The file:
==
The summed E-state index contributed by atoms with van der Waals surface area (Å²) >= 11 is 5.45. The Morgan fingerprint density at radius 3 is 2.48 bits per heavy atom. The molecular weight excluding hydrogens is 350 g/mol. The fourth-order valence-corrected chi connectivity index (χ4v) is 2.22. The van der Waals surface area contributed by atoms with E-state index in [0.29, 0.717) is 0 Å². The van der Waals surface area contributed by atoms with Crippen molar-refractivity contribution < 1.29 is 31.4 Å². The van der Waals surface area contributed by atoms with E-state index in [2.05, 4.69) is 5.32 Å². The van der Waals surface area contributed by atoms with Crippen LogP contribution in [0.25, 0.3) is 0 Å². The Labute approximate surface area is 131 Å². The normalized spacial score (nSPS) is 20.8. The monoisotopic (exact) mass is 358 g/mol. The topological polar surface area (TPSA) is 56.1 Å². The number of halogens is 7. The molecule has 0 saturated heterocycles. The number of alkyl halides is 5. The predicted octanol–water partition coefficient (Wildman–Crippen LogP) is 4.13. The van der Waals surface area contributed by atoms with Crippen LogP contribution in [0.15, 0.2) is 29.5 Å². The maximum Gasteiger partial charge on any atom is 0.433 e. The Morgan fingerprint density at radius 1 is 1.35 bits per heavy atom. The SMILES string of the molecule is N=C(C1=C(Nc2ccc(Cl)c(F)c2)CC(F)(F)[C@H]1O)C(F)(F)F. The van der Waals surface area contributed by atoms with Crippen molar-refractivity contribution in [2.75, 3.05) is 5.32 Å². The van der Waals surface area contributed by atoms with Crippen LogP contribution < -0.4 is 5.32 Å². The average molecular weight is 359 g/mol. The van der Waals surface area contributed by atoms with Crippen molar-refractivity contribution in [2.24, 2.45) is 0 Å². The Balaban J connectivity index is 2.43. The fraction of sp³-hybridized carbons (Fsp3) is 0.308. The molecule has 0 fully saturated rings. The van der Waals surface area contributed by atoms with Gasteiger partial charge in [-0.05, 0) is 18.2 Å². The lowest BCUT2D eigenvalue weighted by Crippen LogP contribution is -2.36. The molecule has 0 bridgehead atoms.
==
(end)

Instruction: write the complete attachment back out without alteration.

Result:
The summed E-state index contributed by atoms with van der Waals surface area (Å²) >= 11 is 5.45. The Morgan fingerprint density at radius 3 is 2.48 bits per heavy atom. The molecular weight excluding hydrogens is 350 g/mol. The fourth-order valence-corrected chi connectivity index (χ4v) is 2.22. The van der Waals surface area contributed by atoms with E-state index in [0.29, 0.717) is 0 Å². The van der Waals surface area contributed by atoms with Crippen molar-refractivity contribution < 1.29 is 31.4 Å². The van der Waals surface area contributed by atoms with E-state index in [2.05, 4.69) is 5.32 Å². The van der Waals surface area contributed by atoms with Crippen LogP contribution in [0.25, 0.3) is 0 Å². The Labute approximate surface area is 131 Å². The normalized spacial score (nSPS) is 20.8. The monoisotopic (exact) mass is 358 g/mol. The topological polar surface area (TPSA) is 56.1 Å². The number of halogens is 7. The molecule has 0 saturated heterocycles. The number of alkyl halides is 5. The predicted octanol–water partition coefficient (Wildman–Crippen LogP) is 4.13. The van der Waals surface area contributed by atoms with Crippen LogP contribution in [0.15, 0.2) is 29.5 Å². The maximum Gasteiger partial charge on any atom is 0.433 e. The Morgan fingerprint density at radius 1 is 1.35 bits per heavy atom. The SMILES string of the molecule is N=C(C1=C(Nc2ccc(Cl)c(F)c2)CC(F)(F)[C@H]1O)C(F)(F)F. The van der Waals surface area contributed by atoms with Crippen molar-refractivity contribution in [2.75, 3.05) is 5.32 Å². The van der Waals surface area contributed by atoms with Crippen LogP contribution < -0.4 is 5.32 Å². The average molecular weight is 359 g/mol. The van der Waals surface area contributed by atoms with Crippen molar-refractivity contribution in [2.24, 2.45) is 0 Å². The Balaban J connectivity index is 2.43. The fraction of sp³-hybridized carbons (Fsp3) is 0.308. The molecule has 0 fully saturated rings. The van der Waals surface area contributed by atoms with Gasteiger partial charge in [-0.05, 0) is 18.2 Å². The lowest BCUT2D eigenvalue weighted by Crippen LogP contribution is -2.36. The molecule has 0 bridgehead atoms.